Fight to save Orwell’s Burma house

Updated 14 September 2013
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Fight to save Orwell’s Burma house

Cobwebs cover its furniture and its rooms are long deserted, but a crumbling house in northern Myanmar is at the center of a conservation battle by locals who say it was once home to George Orwell.
The remote trading post of Katha on the banks of the Irrawaddy — and the house lived in by Orwell in the 1920s — were immortalized in the acclaimed British author’s first novel, “Burmese Days.”
Decades later, as the country emerges from nearly half a century of harsh military rule, a group of artists has launched a campaign to protect the legacy of one of literature’s most scathing critics of dictatorship.
“I am trying to do what I can to restore all the buildings in the book and to attract attention to the country and to the town,” said artist and Orwell fan Nyo Ko Naing.
The two-story house stands abandoned in an overgrown tropical garden in the remote town which lies about 250 kilometers — or a 13-hour train ride — north of Mandalay.
The campaigners want the home and nearby European country club turned into a museum, in a country where many colonial-era buildings have already fallen victim to the wrecking ball as investors flock to what they hope will be the region’s next hottest economy. A young Orwell, then known as Eric Blair, arrived in Burma — now called Myanmar — in 1922 and stayed for five years, working as a policeman in the country, which was under British rule at the time.
In the novel, Katha is called Kyauktada, but everything else is the same.
“The Tennis Court, British Club, jail, the police station and the military cemetery are in the book and really exist in the town.” said Nyo Ko Naing.
The wooden and brick house has been empty for 16 years.
Some old pot plants have withered and died and the upstairs balconies are too unstable to stand on. The empty rooms echo with Nyo Ko Naing’s footsteps, which leave prints in the dust that has built up over the years.
“Orwell took many raw materials for his book ‘Burmese Days’ from here,” Nyo Ko Naing said. “I think this house and all the other places in Orwell’s book should be turned into a museum.”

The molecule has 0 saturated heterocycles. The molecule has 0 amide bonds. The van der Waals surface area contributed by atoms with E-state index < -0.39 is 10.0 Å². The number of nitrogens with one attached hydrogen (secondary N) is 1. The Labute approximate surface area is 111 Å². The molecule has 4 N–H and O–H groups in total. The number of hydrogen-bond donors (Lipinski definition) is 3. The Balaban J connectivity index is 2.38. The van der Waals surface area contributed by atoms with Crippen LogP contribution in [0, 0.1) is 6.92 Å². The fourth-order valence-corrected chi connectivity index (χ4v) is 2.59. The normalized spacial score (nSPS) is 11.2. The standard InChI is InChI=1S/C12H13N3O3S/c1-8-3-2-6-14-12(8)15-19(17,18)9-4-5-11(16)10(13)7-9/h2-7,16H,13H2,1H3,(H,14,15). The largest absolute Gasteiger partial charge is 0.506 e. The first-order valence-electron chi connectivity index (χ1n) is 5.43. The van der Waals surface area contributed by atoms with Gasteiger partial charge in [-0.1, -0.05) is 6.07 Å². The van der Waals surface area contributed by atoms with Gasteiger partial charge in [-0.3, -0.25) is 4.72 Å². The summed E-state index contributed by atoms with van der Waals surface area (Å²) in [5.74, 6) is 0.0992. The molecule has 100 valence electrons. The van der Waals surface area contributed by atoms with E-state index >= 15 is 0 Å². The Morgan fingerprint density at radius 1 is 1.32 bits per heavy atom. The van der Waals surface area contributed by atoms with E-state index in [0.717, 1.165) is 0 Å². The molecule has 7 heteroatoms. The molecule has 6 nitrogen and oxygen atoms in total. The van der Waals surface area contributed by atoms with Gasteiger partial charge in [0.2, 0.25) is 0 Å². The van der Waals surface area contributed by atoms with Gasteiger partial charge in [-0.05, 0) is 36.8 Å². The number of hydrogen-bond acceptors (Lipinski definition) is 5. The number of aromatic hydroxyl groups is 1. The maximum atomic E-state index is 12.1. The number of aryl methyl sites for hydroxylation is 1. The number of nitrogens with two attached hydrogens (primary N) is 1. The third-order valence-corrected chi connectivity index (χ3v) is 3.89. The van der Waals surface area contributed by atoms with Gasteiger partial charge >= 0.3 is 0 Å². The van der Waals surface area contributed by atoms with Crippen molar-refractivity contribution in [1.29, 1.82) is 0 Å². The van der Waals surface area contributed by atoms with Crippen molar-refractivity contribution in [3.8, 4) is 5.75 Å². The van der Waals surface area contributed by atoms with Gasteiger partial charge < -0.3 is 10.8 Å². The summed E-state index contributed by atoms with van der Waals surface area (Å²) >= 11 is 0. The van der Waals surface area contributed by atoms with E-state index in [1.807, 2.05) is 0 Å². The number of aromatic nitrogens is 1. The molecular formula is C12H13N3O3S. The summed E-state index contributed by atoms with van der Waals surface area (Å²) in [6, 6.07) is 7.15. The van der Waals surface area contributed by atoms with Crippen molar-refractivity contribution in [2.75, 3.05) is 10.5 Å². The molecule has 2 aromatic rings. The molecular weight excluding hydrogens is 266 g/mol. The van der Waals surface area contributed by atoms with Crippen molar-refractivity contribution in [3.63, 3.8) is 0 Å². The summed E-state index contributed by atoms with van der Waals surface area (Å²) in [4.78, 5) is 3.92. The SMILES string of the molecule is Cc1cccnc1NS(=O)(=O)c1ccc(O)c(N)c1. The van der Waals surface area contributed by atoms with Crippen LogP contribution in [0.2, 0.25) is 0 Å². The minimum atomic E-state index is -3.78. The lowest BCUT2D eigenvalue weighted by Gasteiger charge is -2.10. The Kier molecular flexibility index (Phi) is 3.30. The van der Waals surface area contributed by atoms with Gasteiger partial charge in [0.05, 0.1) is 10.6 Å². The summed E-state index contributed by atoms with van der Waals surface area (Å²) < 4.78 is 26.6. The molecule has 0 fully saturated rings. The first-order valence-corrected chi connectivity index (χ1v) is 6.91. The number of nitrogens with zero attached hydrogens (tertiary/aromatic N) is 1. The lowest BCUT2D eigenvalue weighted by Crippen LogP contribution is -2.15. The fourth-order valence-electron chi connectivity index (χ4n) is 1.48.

“Burmese Days” is a scathing critique of British colonial rule, with the European characters’ constant drinking and poor treatment of the Burmese locals a running theme.
The Burmese characters also come in for harsh criticism, with the magistrate portrayed as scheming, obese and corrupt.
Myanmar is now opening up and over the past couple of years more and more tourists have come to Katha, on the trail of Orwell.
“The country is open now. It is no longer isolated,” said Oo Khinmaung Lwin, the headmaster of the local school. “I will teach my students so that they know more about George Orwell.”
Although long thought to be Orwell’s home, there is some doubt whether a policeman would have lived in such a grand house.
Across the road from the house lies the tennis court, and beyond that the European club.


Keira Knightley film calls for unity in divided times

Updated 19 February 2019
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Keira Knightley film calls for unity in divided times

  • The film is set during the reconstruction of post WWII Germany
  • The port city of Hamburg suffered a devastating bombing raid by the Allied forces in July 1943

LONDON: Keira Knightley said her new film “The Aftermath,” set in the bombed-out ruins of Hamburg just after the end of the Second World War, had important lessons on building bridges that were very relevant for today’s divided societies.
The romantic drama sees Knightley play Rachael Morgan, who moves to Germany to be with her husband, a British colonel who has a leading role in the reconstruction effort in Hamburg. They move in with a German widower and his troubled daughter.
Her co-stars, Australian Jason Clarke who plays her husband Lewis and Swedish Alexander Skarsgard, who plays a German architect also attended the world premiere at London’s Picturehouse Central on Monday.
“It’s very relevant for now. It’s about building bridges, it’s about how we see each other as human beings and we don’t demonize each other and that’s obviously something that we need to do right now,” Knightley said.
The port city of Hamburg suffered a devastating bombing raid by the Allied forces in July 1943, known as “Operation Gomorrah,” that killed some 40,000 people and caused the destruction of swathes of the city.
“I knew nothing about the rebuilding of Germany ... I haven’t thought about how unbelievably difficult it must have been to not only physically rebuild these places but also mentally for English and German people ... who had been enemies, who had literally killed each other for six years, to suddenly forgive and move forward,” Knightley said.
Clarke said: “We’ve benefited so much from the Lewis Morgans who put Europe together ... guys like him built it up and made Germany and Europe what it is today, we all stand on the threshold of wanting to tear it down.”
“The Aftermath” opens in cinemas in Britain on March 1, and in the United States on March 15.